Did Jesus Have Sex with Mary Magdalene?

Via Tom Rapsas
on Jun 24, 2012
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Mary Magdalene by Goshka Datzov

The companion of the Son is Miriam of Magdala.

The teacher loved her more than all the disciples;

He often kissed her on the mouth…

~ Gospel of Philip

The passage above is from one of the many Gnostic gospels. While most of us are familiar with the four gospels found in the Bible, in the early years of Christianity there were dozens of gospels that made the rounds, each written to declare their own perspective of Jesus’ life and teachings.

As James P. Carse points out in The Gospel of the Beloved Disciple, while the original Christian churches were guided by a rich tapestry of gospels, this all abruptly changed in the year 325.

“Constantine, emperor of Rome, called a conference…to settle the disputes dividing Christendom and threatening the stability of the empire. Four gospels–Matthew, Mark, Luke and John—were designated canonical. All others were excluded.”  

As I pointed out in a previous post, there was a determined effort by the early Roman church to destroy every last copy of the banned gospels in order to get all Christians literally on the same page. But in spite of the best efforts of the book burners, many of these texts survive today. A treasure trove of them were discovered in 1945 in Nag Hammadi, Egypt.

Among the most interesting passages found in these gospels are those that deal with Mary Magdalene.

As author Thomas Moore states in Writing in the Sand, while Mary was at one time confused with a prostitute by the same name in the bible (it seems intentionally by some haters in the church), she is now recognized by many as a saint—“perhaps the beloved disciple to whom the Gospels never refer by name, and a figure of great importance in the earliest leadership of Jesus’ followers.”

 Levi said to the other disciples: “Surely the Lord knew her very well. That is why he loved her more than us.” ~ Gospel of Mary

There is no doubt that Mary Magdalene was tight with Jesus; several of the Gnostic gospels reveal her to be one of his most trusted disciples. In both the gospels of Mark and John, she is one of the few to watch his execution. She is also the first witness to the resurrection of Jesus, the only one to stick around his burial site after all the other disciples had left, obviously grieving over the loss of someone whose life was so intertwined with her own.

Peter said to Mary, “Sister, we know the savior loved you more than any other woman. Tell us the words of the savior that you remember, which you know but we do not, because we have not heard them.” ~ Gospel of Mary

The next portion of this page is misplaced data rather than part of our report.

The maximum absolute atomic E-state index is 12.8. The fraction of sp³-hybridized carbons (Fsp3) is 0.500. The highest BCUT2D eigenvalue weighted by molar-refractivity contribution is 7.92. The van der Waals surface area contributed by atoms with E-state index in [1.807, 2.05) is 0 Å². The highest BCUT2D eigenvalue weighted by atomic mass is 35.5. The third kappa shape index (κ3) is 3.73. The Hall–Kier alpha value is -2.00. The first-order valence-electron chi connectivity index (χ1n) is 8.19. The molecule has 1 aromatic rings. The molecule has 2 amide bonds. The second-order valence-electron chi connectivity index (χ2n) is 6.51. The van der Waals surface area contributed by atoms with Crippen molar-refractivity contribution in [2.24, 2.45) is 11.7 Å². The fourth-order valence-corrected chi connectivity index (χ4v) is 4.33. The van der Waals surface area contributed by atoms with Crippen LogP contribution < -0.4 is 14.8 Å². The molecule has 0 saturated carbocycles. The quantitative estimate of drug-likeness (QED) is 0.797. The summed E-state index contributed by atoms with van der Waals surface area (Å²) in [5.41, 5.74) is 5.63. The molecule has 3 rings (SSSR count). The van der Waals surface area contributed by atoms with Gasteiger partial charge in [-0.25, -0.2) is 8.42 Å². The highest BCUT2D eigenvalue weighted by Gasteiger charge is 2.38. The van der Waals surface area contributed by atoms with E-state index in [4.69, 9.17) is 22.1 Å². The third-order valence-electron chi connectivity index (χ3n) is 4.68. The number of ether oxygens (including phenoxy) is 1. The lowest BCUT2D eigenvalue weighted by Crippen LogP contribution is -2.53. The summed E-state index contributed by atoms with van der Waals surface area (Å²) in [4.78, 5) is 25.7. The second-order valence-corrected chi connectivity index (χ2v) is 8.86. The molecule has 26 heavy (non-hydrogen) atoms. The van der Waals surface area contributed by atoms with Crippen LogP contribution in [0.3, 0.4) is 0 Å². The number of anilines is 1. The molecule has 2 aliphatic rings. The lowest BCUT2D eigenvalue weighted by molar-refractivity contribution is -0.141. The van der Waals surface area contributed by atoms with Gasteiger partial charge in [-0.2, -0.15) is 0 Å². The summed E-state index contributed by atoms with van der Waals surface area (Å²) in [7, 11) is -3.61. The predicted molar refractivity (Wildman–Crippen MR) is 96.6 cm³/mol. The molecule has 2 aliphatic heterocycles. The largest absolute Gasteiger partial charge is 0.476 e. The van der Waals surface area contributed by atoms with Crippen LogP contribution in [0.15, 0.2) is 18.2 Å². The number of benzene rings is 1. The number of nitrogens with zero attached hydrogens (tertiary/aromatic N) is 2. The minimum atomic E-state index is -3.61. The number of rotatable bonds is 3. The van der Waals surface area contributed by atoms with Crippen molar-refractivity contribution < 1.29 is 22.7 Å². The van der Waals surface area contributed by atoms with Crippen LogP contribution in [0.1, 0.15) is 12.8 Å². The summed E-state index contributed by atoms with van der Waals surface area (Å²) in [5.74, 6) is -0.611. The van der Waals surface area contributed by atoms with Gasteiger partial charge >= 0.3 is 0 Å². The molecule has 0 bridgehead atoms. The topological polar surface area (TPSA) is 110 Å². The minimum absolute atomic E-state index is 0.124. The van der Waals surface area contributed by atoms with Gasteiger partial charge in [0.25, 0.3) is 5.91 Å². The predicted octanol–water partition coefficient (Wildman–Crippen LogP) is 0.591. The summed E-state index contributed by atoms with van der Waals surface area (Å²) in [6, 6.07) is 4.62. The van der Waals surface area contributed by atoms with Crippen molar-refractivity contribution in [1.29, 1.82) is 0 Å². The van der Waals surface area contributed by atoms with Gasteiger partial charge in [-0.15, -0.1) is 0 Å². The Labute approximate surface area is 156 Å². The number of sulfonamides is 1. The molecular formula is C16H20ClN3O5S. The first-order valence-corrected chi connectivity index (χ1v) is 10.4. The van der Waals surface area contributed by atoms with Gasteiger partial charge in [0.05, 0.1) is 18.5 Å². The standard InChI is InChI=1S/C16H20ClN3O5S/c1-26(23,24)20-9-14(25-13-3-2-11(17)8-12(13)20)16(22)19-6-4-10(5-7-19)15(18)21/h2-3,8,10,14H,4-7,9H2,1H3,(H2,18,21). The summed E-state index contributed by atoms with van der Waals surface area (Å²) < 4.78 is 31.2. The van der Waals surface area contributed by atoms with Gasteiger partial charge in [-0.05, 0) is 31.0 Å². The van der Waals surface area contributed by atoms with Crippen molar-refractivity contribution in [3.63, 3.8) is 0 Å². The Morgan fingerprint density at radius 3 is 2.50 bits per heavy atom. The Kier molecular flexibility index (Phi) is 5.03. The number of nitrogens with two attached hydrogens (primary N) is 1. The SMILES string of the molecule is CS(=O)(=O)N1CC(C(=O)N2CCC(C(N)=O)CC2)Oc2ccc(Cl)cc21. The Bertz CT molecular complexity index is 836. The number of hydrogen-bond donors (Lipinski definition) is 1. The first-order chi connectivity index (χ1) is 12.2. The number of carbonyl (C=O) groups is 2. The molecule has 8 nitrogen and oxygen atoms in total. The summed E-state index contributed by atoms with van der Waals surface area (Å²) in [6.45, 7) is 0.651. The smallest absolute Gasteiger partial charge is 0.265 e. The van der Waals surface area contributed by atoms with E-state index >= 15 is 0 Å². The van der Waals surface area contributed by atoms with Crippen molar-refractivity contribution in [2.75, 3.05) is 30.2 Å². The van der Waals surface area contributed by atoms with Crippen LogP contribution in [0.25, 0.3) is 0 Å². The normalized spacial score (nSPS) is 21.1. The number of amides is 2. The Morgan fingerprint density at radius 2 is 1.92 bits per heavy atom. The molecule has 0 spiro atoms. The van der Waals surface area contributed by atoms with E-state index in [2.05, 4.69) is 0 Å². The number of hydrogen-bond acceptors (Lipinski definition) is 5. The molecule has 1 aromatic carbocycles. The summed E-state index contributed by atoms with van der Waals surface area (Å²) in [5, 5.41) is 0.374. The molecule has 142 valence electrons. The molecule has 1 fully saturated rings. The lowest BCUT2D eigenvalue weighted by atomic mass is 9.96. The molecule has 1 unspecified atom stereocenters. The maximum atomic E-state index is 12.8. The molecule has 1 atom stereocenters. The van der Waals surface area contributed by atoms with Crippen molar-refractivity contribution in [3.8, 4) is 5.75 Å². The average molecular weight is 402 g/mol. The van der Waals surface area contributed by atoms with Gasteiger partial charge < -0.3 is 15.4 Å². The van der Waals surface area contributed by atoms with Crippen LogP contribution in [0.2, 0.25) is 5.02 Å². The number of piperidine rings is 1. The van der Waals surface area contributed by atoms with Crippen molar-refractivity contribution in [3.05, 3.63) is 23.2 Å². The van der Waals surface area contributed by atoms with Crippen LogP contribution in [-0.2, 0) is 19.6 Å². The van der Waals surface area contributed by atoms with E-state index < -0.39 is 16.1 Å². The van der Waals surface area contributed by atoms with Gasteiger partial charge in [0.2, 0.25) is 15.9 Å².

Over the years, the legend of Mary Magdalene has grown and there have been books written that make the case that she and Jesus were even husband and wife. Several, including Holy Blood Holy Grail, lay out evidence that after the death of Jesus, a pregnant Mary traveled to France, gave birth and began a long line of Jesus’ descendants.

But to me, what is most intriguing is not what happened after the death of Jesus, but the relationship Jesus and Mary Magdalene had in life. As Moore points out:

 “What is shocking about the new view of Mary Magdalene and Jesus, of course, is the implication that Jesus was not celibate. People who see Jesus in an entirely spiritual light may have trouble considering the possibility that he was a sexual being as well. Yet…if you’re going to acknowledge Jesus’ humanity, you have to include his sexuality.”

This sexuality, or a least sensuality is on full display in a bible passage cited by Moore from the gospel of Luke. Here, Jesus reprimands his host for mistreating a female guest in the house, who the host believes to be unworthy of Jesus’ time:

“Do you see this woman? When I came into your house, you didn’t offer me water for my feet, but she wet my feet with her tears and dried them with her hair. You didn’t kiss me, but the woman hasn’t stopped kissing my feet since I arrived. You didn’t offer me oil for my head, but she has poured oil on my feet.” ~ Luke 7:43-46

Drying the feet of Jesus with her hair, kissing his feet and then pouring oil on them? It all sounds pretty sensual. And to me, regardless if he had a romantic relationship with Mary Magdalene or not, it presents a Jesus that is easier to relate to, a Jesus that knows first-hand not just the foibles of our flesh and blood experience, but also its pleasures.